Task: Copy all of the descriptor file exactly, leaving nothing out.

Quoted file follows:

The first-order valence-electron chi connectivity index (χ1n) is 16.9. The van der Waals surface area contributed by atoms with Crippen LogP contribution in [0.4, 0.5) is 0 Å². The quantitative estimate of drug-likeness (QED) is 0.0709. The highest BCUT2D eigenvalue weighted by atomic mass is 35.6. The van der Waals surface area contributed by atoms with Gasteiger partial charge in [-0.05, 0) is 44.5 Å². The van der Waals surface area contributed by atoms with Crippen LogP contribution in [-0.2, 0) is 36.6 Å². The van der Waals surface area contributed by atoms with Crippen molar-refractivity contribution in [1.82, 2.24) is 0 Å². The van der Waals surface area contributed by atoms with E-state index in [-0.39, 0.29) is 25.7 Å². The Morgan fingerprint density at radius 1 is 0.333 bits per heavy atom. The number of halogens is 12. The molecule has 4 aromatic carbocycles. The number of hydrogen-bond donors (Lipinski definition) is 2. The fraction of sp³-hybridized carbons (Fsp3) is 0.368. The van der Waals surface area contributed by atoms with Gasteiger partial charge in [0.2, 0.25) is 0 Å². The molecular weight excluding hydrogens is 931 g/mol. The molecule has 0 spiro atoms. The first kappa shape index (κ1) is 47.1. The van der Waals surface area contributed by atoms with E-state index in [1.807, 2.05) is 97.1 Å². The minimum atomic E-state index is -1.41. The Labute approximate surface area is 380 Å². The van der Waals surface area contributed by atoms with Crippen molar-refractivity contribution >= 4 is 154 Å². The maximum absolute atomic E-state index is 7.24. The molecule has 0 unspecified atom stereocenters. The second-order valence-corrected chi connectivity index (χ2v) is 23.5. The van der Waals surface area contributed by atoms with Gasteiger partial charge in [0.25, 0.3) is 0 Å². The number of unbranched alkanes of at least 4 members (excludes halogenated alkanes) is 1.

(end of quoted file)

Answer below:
The first-order valence-electron chi connectivity index (χ1n) is 16.9. The van der Waals surface area contributed by atoms with Crippen LogP contribution in [0.4, 0.5) is 0 Å². The quantitative estimate of drug-likeness (QED) is 0.0709. The highest BCUT2D eigenvalue weighted by atomic mass is 35.6. The van der Waals surface area contributed by atoms with Gasteiger partial charge in [-0.05, 0) is 44.5 Å². The van der Waals surface area contributed by atoms with Crippen LogP contribution in [-0.2, 0) is 36.6 Å². The van der Waals surface area contributed by atoms with Crippen molar-refractivity contribution in [1.82, 2.24) is 0 Å². The van der Waals surface area contributed by atoms with E-state index in [-0.39, 0.29) is 25.7 Å². The Morgan fingerprint density at radius 1 is 0.333 bits per heavy atom. The number of halogens is 12. The molecule has 4 aromatic carbocycles. The number of hydrogen-bond donors (Lipinski definition) is 2. The fraction of sp³-hybridized carbons (Fsp3) is 0.368. The van der Waals surface area contributed by atoms with Gasteiger partial charge in [0.2, 0.25) is 0 Å². The molecular weight excluding hydrogens is 931 g/mol. The molecule has 0 spiro atoms. The first kappa shape index (κ1) is 47.1. The van der Waals surface area contributed by atoms with E-state index in [1.807, 2.05) is 97.1 Å². The minimum atomic E-state index is -1.41. The Labute approximate surface area is 380 Å². The van der Waals surface area contributed by atoms with Crippen molar-refractivity contribution >= 4 is 154 Å². The maximum absolute atomic E-state index is 7.24. The molecule has 0 unspecified atom stereocenters. The second-order valence-corrected chi connectivity index (χ2v) is 23.5. The van der Waals surface area contributed by atoms with Gasteiger partial charge in [0.25, 0.3) is 0 Å². The number of unbranched alkanes of at least 4 members (excludes halogenated alkanes) is 1.